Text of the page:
Conclusion

This way, I may get more accurate results because using the initial rate of reaction is the best indication of the actual rate of reaction. I only took three readings each of five different surface areas. If I were to redo the experiment, I would do more surface areas, and more repeat readings. The reason for this is that if you take more readings, then you are more likely to get a far more accurate set of results. Of the three repeat readings I did for each surface area, my results were reasonably similar. The relatively low numbers from Standard Deviation show this. (From my results table.) This means that my results are quite reliable. To prove my prediction (that after a certain point, an increase in surface area does not affect the rate of reaction) I could use less substrate. The reason for this is that once all the substrate is being used up, then there are free active sites doing nothing. The less substrate there is, the quicker this point will come, and the graph should level off. I would redo the experiment using 15cm3 of hydrogen peroxide rather than 25cm3. I would also take more readings just to be sure; I would take readings of the 5cm piece of potato being cut into 25 pieces, and 30 pieces. With the extra results and lower substrate concentration, the graph is almost certainly going to level off, and this will be clearly visible too. Safety: At all times, gloves and goggles were worn because hydrogen peroxide is a very dangerous chemical. If it is gotten on your skin or in your eyes, it is very irritating, and may burn. Care was also taken to make sure that the razor blades were used safely and correctly. As an extra precaution, lab coats could have been worn, but this is not particularly necessary. ...read more.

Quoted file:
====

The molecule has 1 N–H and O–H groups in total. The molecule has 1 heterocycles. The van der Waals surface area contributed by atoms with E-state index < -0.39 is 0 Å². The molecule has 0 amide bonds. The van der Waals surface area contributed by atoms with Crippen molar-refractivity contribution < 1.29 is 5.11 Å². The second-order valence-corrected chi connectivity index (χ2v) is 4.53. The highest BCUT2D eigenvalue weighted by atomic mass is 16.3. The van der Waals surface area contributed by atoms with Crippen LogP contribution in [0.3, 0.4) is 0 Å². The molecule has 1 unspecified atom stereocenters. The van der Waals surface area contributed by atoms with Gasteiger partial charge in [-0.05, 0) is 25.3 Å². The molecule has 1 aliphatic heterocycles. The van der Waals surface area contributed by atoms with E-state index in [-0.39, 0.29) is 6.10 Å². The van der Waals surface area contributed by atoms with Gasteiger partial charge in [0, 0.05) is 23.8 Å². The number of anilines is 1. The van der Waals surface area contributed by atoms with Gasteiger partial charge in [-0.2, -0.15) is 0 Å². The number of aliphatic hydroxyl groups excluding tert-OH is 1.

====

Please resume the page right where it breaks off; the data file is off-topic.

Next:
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Here's what a teacher thought of this essay

4 star(s)

This is a well written report that has a good structure and includes a lot of detail.
1. The introduction is strong and includes relevant information. The information should be referenced though.
2. The variables section is very well written and concise.
3. All of the equipment uses should be listed.
4. The conclusion is too brief and does not use the data to back up the pattern.
5. The evaluation is good but could be improved by referring back to the data more, in particularly the standard deviation.
****(4 stars)

Marked by teacher Luke Smithen 08/05/2013